Sarah Campden

Sarah-Campden image

Sarah Campden

Position: Associate and Civil Technician

Job title and employer:

Associate and Civil Technician at Herold Engineering Limited


What does your job title mean?

My title involves wearing three different hats.

I am a shareholder in my firm, which means I am involved in decisions on how the company operates. I am a Project Manager, which means I write proposals and manage the overall wellbeing of the project, including the teams and invoicing. I am a Civil Technician, which means I am involved in the design and drafting of the project work and get to work with other Technicians, Technologists and Engineers in a variety of different types of engineering.


Background information:

Where were you born?

Victoria, British Columbia

Where do you live now?

Victoria, British Columbia

Where did you complete your training or education?

I did a combination of course and programs at different places. I completed a Diploma of Architectural Drafting and Building Technology at the Pacific Design Center. I studied Geography at Camosun College. I took courses in Planning and Subdivision Design at BCIT. I also did a lot of competency-based learning through my years of work experience.


What you do at work?

I work in an office and outside. In my office, there are 22 people in different departments and working on different types of projects. Sometimes there is overlap between my civil department and other departments. These are the most exciting projects to work on! I learn much more from interacting with other technologists and engineers that specialize in different types of projects. Sometimes I could be designing a parking lot. At other times, I could be working with the structural engineers on a bridge or marina. No two projects are the same, which makes for more learning opportunities.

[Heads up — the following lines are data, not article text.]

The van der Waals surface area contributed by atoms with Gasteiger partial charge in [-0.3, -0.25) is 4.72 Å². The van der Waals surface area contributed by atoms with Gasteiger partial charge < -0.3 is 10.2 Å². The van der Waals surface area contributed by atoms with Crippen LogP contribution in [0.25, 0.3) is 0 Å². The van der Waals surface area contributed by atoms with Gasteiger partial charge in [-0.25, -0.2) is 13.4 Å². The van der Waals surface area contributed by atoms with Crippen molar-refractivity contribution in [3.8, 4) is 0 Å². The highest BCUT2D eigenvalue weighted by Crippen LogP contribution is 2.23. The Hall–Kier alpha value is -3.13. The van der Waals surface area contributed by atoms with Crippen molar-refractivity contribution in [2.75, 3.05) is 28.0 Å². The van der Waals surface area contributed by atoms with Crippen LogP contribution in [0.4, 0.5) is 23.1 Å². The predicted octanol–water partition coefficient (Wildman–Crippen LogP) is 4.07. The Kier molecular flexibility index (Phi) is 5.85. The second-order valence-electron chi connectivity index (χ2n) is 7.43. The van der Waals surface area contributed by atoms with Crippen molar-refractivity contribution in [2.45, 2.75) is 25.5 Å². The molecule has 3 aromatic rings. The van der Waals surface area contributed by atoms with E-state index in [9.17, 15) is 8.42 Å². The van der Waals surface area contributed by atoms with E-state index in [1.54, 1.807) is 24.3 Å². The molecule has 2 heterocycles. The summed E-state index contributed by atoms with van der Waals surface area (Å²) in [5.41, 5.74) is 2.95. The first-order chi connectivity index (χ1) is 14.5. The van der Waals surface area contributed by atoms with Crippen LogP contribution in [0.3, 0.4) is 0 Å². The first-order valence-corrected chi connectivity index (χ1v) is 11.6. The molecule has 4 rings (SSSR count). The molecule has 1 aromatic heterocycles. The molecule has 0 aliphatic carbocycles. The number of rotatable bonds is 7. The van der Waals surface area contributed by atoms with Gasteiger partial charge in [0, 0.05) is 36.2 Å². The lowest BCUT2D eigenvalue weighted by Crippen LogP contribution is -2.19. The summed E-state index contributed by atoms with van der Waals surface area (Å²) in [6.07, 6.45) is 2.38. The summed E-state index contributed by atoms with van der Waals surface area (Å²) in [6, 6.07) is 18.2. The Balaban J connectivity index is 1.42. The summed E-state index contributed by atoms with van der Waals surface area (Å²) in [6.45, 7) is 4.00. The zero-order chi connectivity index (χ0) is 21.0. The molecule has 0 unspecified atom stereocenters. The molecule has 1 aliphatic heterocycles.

My days can be long and challenging; I thrive on this! My mornings generally consist of scheduling project work time for others, and myself as well as speaking on the phone, attending in person and online meetings. I also spend time answering emails, solving problems, juggling tasks, working in teams, working alone, and drinking coffee.

I use my design and drafting skills for part of the day. This is my true love! This is where I get to explore the possibilities for a project and making my CAD drawings the best they can be. This task takes quite a bit of research and review of existing information. It also requires me to collaborate with others working on different parts of the project, and using my skills so that the project is actually constructed.

Then there is the fieldwork part of my job. Some days this consists of reviewing the layout of a curb and sidewalk. At other times, it means heading to the Gulf Islands to review proposed locations for a multi-use path. Each project has different requirements, so field reviews are a great way to learn from peers and contractors.

I would say that the basic goal of each day is to make my team look good!


How does what you do affect people’s lives?

What I do matters, because infrastructure, building and housing projects would not be able to be built unless my team is involved. We work on so many community projects. We also make repairs to aging infrastructure that may not necessarily be visible to the public. All this is critical to the functioning of society.